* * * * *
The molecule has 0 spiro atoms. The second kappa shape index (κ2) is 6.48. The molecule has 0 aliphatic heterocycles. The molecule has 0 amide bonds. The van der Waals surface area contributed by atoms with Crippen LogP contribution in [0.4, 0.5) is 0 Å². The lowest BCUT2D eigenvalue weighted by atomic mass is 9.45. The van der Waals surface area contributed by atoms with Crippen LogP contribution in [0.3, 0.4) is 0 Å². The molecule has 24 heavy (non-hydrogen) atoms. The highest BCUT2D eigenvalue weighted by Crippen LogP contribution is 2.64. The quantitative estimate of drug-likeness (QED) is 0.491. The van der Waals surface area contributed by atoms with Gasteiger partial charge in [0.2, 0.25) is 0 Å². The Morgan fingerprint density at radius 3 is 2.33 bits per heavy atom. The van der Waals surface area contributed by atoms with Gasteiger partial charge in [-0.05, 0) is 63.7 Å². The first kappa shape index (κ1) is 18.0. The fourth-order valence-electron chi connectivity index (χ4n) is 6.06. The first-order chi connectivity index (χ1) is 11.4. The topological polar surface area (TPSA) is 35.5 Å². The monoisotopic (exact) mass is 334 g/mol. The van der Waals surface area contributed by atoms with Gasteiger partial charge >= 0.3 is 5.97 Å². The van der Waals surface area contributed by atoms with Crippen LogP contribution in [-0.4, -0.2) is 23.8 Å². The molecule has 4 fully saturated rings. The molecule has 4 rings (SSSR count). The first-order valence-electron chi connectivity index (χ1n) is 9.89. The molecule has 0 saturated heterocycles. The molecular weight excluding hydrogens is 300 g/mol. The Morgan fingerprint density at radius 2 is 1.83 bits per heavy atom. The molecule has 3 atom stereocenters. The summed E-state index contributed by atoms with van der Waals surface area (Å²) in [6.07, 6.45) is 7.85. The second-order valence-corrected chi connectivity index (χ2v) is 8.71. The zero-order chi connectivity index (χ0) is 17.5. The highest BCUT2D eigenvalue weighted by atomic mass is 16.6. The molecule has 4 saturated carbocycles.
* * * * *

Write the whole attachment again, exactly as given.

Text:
The molecule has 0 spiro atoms. The second kappa shape index (κ2) is 6.48. The molecule has 0 aliphatic heterocycles. The molecule has 0 amide bonds. The van der Waals surface area contributed by atoms with Crippen LogP contribution in [0.4, 0.5) is 0 Å². The lowest BCUT2D eigenvalue weighted by atomic mass is 9.45. The van der Waals surface area contributed by atoms with Crippen LogP contribution in [0.3, 0.4) is 0 Å². The molecule has 24 heavy (non-hydrogen) atoms. The highest BCUT2D eigenvalue weighted by Crippen LogP contribution is 2.64. The quantitative estimate of drug-likeness (QED) is 0.491. The van der Waals surface area contributed by atoms with Gasteiger partial charge in [0.2, 0.25) is 0 Å². The Morgan fingerprint density at radius 3 is 2.33 bits per heavy atom. The van der Waals surface area contributed by atoms with Gasteiger partial charge in [-0.05, 0) is 63.7 Å². The first kappa shape index (κ1) is 18.0. The fourth-order valence-electron chi connectivity index (χ4n) is 6.06. The first-order chi connectivity index (χ1) is 11.4. The topological polar surface area (TPSA) is 35.5 Å². The monoisotopic (exact) mass is 334 g/mol. The van der Waals surface area contributed by atoms with Gasteiger partial charge >= 0.3 is 5.97 Å². The van der Waals surface area contributed by atoms with Crippen LogP contribution in [-0.4, -0.2) is 23.8 Å². The molecule has 4 fully saturated rings. The molecule has 4 rings (SSSR count). The first-order valence-electron chi connectivity index (χ1n) is 9.89. The molecule has 0 saturated heterocycles. The molecular weight excluding hydrogens is 300 g/mol. The Morgan fingerprint density at radius 2 is 1.83 bits per heavy atom. The molecule has 3 atom stereocenters. The summed E-state index contributed by atoms with van der Waals surface area (Å²) in [6.07, 6.45) is 7.85. The second-order valence-corrected chi connectivity index (χ2v) is 8.71. The zero-order chi connectivity index (χ0) is 17.5. The highest BCUT2D eigenvalue weighted by atomic mass is 16.6. The molecule has 4 saturated carbocycles.